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"Having the Last Laugh"

Helen Herzberg's Adult Bat Mitzvah Talk • June 23, 2018

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Helen Herzberg

It’s not easy to articulate why I always wanted to become a bat mitzvah. I grew up in a family of mixed beliefs and mixed nationalities, but with a solid ethical bent, and certainly an emphasis on thought and study. As I matured, the Jewish tradition resonated deeply with me. I’ve explored it, taken classes, read a lot on my own, this seemed like the next logical step.

This personal journey has been partly to establish my credibility and identity. But of course, there’s a lot more to explore. It might not be Hebrew grammar, or figuring out how to keep a kippah from slipping off my head, but I look forward to it with joy. To learn as an adult, and to choose freely in my pursuit, has been a privilege and a blessing.

The Torah portion for this week is known as “Chukat” or decree. It details a ritual that was in use thousands of years ago when Judaism was a very different religion and was centered around an enormous Temple in Jerusalem to which all Jews tried to make a pilgrimage.

The ritual is for the purification of a person who has come in contact with a corpse. Until the defiled person is cleansed, they cannot enter the Temple area, and are cut off from society. The simplified steps are: take a red heifer, slaughter it outside the camp, burn it, and make a concoction with the ashes. The defiled person washes with this solution, or drinks it, and thus is cleansed and acceptable to the community and may re-enter the Temple precincts.

This messy sacrifice is one of the most puzzling Torah portions. Rabbis have called it "enigmatic;" others have written pages on the interpretation of the Hebrew word “chukat.” It has also been considered a commentary on blood, grief, war, and other nasty apocalyptic events.

What can I bring that’s new ? When I first read the portion in my halting Hebrew, I laughed - at the word “zot” with which it begins. The word “zot” means “this” in Hebrew, but in Luxembourgish is slang for “crazy.” I’m much more fluent in Luxembourgish than Hebrew, so instead of reading “This is the law of the Torah," my mind read “Crazy law of the Torah."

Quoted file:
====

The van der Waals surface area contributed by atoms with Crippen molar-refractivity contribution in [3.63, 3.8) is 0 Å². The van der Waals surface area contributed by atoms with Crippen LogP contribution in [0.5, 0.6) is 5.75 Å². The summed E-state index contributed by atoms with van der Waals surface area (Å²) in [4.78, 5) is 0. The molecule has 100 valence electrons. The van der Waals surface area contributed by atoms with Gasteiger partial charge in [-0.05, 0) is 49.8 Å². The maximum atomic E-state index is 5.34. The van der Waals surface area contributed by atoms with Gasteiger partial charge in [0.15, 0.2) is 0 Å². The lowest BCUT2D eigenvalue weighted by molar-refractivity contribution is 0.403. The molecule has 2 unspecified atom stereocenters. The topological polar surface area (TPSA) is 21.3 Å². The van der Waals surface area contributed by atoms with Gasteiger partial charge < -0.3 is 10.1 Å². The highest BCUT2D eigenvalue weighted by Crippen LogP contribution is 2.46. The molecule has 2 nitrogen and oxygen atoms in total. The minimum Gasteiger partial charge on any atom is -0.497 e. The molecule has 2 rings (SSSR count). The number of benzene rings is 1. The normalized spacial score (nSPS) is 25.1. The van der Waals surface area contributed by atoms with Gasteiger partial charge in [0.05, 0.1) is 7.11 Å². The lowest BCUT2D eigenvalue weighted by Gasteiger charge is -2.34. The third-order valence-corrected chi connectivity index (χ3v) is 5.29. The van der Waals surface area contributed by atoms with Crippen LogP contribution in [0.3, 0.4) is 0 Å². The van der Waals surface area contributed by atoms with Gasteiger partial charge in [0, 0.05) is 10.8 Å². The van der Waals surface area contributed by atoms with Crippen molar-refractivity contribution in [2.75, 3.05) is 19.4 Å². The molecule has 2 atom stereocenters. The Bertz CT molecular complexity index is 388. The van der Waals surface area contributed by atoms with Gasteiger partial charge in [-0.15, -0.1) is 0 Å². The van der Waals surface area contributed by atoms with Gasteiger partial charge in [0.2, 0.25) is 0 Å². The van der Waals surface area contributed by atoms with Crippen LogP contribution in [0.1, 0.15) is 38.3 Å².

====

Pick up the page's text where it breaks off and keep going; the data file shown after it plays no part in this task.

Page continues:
Another thing that struck me is the emphasis on a red heifer. Yes, red heifers do exist; most are a common mutation of the Black Angus breed. I grew up on a small farm; we had Herefords – another breed of red cow, but with a white face and underbelly.

Thus red heifers have relevance to my experience. My father was the local county coroner. Following that logic, since he did have contact with corpses, we would have quickly decimated our little herd in order to purify Dad after autopsies.


Then there’s this messy ashes concoction. My interpretation is that this was an early attempt to manufacture soap. The main ingredients of soap are water, animal fat, and ashes. The Egyptians made soap as early as 2,800 BCE, so maybe SOME of this knowledge got carried along with matzo when the ancient Jewish people fled from being enslaved in Egypt. They just forgot to add the lye, perfumes, and oils that make it gooey and nice to wash with. Or, if it was drunk, it was the Biblical equivalent of washing your mouth out with soap.

Does this Torah portion still have meaning today ? Luckily for us and the red heifers, Judaism is a flexible religion, and adapts to our times. Thus we modern Jews are not required to fulfill this mitzvah, because it’s for purification before approaching the Temple, and since the Temple was destroyed 2,000 years ago, we’re off the hook. Yet rabbis and bar and bat mitzvah students like myself are still wringing their hands over it. Like some tax laws, it has "sunsetted," and is no longer in effect. It is worthy of discussion, but let’s keep it all in perspective and not get too serious.

Finally, one last image that came to mind is the red heifer logo for the Laughing Cow cheese. It’s a happy cow, with her two cheesebox earrings, grinning because she doesn’t have to be sacrificed. She’s alive and well, and having the last laugh.

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